Schumer says ‘critical access status’ for Medina hospital will result in $1.6 million

File photo by Tom Rivers: U.S. Sen. Charles Schumer speaks to reporters at a news conference on Nov. 19, 2020 outside Medina Memorial Hospital. That conference was about his push for increased Covid testing in Orleans County and other rural areas.

Posted 2 July 2022 at 10:17 am

Press Release, U.S. Senate Majority Leader Charles Schumer

U.S. Senate Majority Leader Charles E. Schumer announced that the Centers for Medicare and Medicaid Services (CMS) has heeded his call and proposed to reverse its previous rules change for the eligibility criteria for rural hospitals that put many Upstate New York hospitals at risk of losing their Critical Access Hospital (CAH) status.

Editor’s Note: That status will result in $1.6 million annually for Medina Memorial Hospital (Orleans Community Health), according to Schumer’s office.

The CAH program allows smaller rural providers, like those in the North Country and Southern Tier, with the designation to receive greater federal reimbursements for care to keep these otherwise financially vulnerable rural hospitals in the communities that need them most. Schumer explained that in 2015 the CMS issued a new policy change without going through the proper notice and rulemaking required by law that would enact more restrictive eligibility definitions for the CAH program, costing these rural hospitals millions.

Schumer immediately began leading the fight to maintain CAH status for Upstate’s rural hospitals, sending multiple letters highlighting the issue and the impact it would have on rural residents, and personally called HHS Secretary Xavier Becerra to fix this bureaucratic mistake that could cost thousands of rural family’s critical healthcare services.

Thanks to Schumer’s advocacy, CMS has now proposed to reverse this disastrous policy and clarify the language that would have caused New York’s CAH’s to lose their status, saving hospitals millions and allowing them to maintain their presence in rural communities.

“I promised our rural hospitals that I would not stop fighting until these rules changes were fixed and their Critical Access Hospital designation was ensured,” said Senator Schumer. “Now I am proud to announce that rural communities from the North Country to the Southern Tier can breathe a sigh of relief as these essential healthcare providers will continues to receive the millions in federal reimbursements they need and deserve to keep saving lives.”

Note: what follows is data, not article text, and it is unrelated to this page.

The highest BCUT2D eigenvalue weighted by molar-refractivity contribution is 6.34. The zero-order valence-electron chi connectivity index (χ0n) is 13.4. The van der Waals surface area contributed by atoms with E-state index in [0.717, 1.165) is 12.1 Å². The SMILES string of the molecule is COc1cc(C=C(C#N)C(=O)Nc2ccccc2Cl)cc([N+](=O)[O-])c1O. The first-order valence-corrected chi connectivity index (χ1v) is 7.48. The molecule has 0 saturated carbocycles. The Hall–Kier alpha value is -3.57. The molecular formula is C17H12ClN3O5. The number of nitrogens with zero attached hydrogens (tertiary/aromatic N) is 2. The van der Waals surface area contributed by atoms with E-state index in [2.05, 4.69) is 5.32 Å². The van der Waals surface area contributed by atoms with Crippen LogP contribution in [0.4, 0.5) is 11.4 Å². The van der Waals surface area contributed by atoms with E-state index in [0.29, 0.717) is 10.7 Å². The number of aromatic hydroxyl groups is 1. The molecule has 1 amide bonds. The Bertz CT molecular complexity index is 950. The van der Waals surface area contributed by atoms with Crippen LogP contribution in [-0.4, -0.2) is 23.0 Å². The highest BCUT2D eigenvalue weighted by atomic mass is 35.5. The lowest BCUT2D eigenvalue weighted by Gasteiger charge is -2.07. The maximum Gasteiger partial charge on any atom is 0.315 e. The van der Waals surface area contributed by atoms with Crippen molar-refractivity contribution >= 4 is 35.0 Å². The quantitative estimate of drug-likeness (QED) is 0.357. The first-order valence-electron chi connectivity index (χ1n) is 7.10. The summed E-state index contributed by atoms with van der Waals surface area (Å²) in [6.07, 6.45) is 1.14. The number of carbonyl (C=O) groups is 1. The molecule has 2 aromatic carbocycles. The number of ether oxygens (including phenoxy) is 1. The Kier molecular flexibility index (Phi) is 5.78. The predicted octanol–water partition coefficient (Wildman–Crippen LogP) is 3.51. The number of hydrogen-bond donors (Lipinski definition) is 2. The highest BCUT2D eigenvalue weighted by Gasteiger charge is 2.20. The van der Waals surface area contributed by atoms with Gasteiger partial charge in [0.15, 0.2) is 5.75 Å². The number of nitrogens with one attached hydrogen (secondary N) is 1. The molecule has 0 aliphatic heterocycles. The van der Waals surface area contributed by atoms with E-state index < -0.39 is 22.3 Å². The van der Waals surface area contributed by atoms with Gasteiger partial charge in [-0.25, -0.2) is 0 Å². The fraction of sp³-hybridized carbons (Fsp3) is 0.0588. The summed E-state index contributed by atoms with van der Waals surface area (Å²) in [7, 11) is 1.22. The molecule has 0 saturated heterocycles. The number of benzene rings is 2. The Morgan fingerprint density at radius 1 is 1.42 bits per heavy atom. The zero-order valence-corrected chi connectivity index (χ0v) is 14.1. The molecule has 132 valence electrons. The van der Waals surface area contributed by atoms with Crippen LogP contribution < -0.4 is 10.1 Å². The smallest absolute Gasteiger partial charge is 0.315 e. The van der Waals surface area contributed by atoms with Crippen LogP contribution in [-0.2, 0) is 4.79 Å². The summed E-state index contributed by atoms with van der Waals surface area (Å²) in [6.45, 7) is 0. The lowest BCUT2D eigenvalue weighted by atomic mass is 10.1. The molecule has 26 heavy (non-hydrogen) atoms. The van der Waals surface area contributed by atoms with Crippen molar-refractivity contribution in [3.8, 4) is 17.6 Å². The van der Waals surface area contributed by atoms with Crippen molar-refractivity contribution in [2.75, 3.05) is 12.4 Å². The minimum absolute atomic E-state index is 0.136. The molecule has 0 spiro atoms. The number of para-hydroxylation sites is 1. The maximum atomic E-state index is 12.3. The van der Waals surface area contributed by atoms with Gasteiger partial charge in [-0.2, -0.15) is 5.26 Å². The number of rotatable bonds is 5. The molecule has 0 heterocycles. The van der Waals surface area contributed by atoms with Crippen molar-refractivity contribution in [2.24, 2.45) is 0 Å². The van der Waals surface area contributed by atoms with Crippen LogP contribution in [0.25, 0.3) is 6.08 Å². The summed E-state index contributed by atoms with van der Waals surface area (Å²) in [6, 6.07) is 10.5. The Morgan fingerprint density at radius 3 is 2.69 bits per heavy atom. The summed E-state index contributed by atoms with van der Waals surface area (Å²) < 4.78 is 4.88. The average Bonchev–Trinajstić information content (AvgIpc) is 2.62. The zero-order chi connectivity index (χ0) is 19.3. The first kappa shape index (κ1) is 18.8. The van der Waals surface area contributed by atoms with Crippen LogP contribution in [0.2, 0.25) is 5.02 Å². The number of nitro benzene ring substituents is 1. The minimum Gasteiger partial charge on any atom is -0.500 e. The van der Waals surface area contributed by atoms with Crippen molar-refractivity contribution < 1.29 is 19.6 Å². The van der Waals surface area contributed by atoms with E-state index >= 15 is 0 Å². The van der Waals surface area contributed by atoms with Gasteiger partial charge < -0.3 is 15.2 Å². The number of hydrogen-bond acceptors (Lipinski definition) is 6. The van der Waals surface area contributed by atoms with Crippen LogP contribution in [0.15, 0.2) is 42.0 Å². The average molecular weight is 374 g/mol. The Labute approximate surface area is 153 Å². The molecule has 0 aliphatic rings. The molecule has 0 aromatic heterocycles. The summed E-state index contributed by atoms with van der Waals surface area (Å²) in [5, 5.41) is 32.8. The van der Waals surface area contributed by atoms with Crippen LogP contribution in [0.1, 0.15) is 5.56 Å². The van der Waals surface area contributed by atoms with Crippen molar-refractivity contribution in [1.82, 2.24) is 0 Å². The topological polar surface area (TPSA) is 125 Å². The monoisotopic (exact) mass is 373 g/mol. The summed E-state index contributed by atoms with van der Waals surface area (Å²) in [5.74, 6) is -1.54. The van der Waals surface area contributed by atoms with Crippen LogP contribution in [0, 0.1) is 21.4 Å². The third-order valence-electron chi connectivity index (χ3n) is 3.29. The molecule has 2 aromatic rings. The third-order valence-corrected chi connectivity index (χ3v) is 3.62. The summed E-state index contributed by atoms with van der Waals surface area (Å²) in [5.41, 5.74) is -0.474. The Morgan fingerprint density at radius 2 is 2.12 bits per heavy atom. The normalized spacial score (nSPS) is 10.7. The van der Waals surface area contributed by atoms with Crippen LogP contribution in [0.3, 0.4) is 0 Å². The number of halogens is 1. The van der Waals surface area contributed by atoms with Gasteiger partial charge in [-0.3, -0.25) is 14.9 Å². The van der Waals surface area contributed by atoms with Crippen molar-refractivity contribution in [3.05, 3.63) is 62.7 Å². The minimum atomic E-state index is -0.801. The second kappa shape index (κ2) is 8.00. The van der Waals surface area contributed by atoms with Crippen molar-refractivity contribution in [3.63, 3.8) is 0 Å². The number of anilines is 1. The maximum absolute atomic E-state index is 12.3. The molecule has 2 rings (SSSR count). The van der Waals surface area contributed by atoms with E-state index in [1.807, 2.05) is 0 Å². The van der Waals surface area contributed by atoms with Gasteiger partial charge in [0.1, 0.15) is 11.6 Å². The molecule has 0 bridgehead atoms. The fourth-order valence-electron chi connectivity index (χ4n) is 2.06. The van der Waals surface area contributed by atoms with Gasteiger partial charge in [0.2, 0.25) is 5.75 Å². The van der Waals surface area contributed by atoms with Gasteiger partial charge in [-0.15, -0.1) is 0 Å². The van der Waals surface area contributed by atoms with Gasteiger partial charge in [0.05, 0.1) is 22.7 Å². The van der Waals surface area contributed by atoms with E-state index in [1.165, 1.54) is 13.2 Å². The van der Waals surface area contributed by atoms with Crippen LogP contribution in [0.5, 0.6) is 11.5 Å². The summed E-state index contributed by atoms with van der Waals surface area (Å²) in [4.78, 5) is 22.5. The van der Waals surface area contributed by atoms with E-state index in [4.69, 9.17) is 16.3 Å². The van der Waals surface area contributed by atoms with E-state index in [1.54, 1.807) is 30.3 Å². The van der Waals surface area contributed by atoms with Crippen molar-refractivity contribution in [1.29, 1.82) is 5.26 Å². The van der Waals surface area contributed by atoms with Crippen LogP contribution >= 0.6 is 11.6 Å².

Schumer explained that the Critical Access Hospital (CAH) designation was created by the Balanced Budget Act of 1997 to give small rural healthcare providers greater financial reimbursement for servicing Medicare and Medicaid patients, as well as provide other resources, in order to keep vulnerable rural hospitals financially stable.

One factor for CAH eligibility requires that a hospital be a certain distance from another hospital by either a primary or secondary road and provide around-the-clock emergency services. Previously, CMS regulations stated that a CAH hospital must be at least 35 miles from the nearest hospital by “primary road,” defined as any road in an interstate system or a US-numbered highway, or at least 15 miles in areas with mountainous terrain or only “secondary roads.” defined to include single lane state routes.

In 2015, however, CMS issued a memo that changed the definition of primary road to include any road that is in the National Highway System, which would include single lane NYS routes. This significant expansion to language and more restrictive definition of “primary road” if enforced would have led to dozens of CAHs in multiple states, including at least nine in New York, to lose their CAH status and hundreds of millions of dollars of needed funding to keep them in business serving rural patients.

Specifically, if this change were to have been fully enacted and enforced, it would cost Upstate New York hospitals over $35 million a year.

Some of the impacted New York hospitals would have included: Carthage Area Hospital, $9.7 million; Community Memorial Hospital, $4.1 million; Ellenville Regional Hospital, $4.7 million; Gouverneur Hospital, $3.3 million; Lewis County General Hospital, $5.3 million; Margaretville Hospital, $2.4 million; O’Connor Hospital, $3 million; Medina Memorial, $1.6 million; and Soldiers and Sailors Memorial Hospital, $1.4 million.